Bad roads 'cost economy £4.1bn'

Poor roads are costing the economy £4.1 billion annually, a new poll has shown.

A survey of small and medium-sized enterprises (SMEs) in England and Wales for the Asphalt Industry Alliance (AIA) found that more than half (55%) lose an average of £13,600 each per year due to badly maintained roads.

Findings of the survey, which also polled 2,028 people, revealed that 56% think the condition of local roads has worsened in the last five years.

According to the study, 15% of SMEs have considered relocating to an area with better roads, with the figure rising to one in five for business enterprises in northern England, the Midlands and Wales.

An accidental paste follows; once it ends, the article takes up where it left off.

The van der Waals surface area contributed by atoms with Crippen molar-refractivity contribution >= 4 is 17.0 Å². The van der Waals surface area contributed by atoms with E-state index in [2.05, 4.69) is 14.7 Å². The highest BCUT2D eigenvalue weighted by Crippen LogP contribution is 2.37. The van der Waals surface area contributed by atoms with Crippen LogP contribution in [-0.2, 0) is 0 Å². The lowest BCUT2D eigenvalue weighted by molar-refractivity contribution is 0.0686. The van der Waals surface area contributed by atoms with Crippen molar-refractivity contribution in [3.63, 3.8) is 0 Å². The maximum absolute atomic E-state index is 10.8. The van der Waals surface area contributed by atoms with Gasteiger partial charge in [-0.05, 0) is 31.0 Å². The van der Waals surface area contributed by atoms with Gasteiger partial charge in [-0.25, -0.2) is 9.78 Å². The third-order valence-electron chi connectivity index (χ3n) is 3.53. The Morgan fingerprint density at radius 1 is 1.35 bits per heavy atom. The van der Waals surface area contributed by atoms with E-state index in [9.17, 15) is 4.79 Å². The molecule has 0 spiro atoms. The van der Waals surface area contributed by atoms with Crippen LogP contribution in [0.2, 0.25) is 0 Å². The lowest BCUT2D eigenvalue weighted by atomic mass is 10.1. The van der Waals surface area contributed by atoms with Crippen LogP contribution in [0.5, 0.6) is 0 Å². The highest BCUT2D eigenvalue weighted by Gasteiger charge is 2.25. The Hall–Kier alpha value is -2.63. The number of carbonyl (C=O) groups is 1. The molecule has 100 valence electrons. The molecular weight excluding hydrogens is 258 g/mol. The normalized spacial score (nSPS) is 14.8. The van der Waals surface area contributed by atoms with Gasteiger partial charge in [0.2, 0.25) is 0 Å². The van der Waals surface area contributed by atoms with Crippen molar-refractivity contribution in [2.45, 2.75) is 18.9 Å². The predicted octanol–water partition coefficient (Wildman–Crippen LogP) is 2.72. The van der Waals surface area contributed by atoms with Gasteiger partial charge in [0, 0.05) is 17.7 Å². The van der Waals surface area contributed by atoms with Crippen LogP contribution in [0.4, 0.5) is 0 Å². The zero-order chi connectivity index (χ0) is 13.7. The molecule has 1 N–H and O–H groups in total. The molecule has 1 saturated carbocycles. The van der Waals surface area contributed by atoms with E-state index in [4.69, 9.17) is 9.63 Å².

A third of people said the condition of local roads affected where they shopped, while 39% said it affected their days out and 45% said it was a factor which influenced decisions about the location of their house.

Nearly half (47%) believed local roads, which make up 95% of the national road network, were poorly maintained, with three in five people living in Yorkshire and Humberside saying so.

People in the East Midlands are the most satisfied with the condition of the roads, with 41% believing roads were badly maintained.

The survey found that average expenditure from repairing vehicles damaged by poor roads was £340, with the highest average - £500 - being in the West Midlands and the lowest - £200 - in south-west England.

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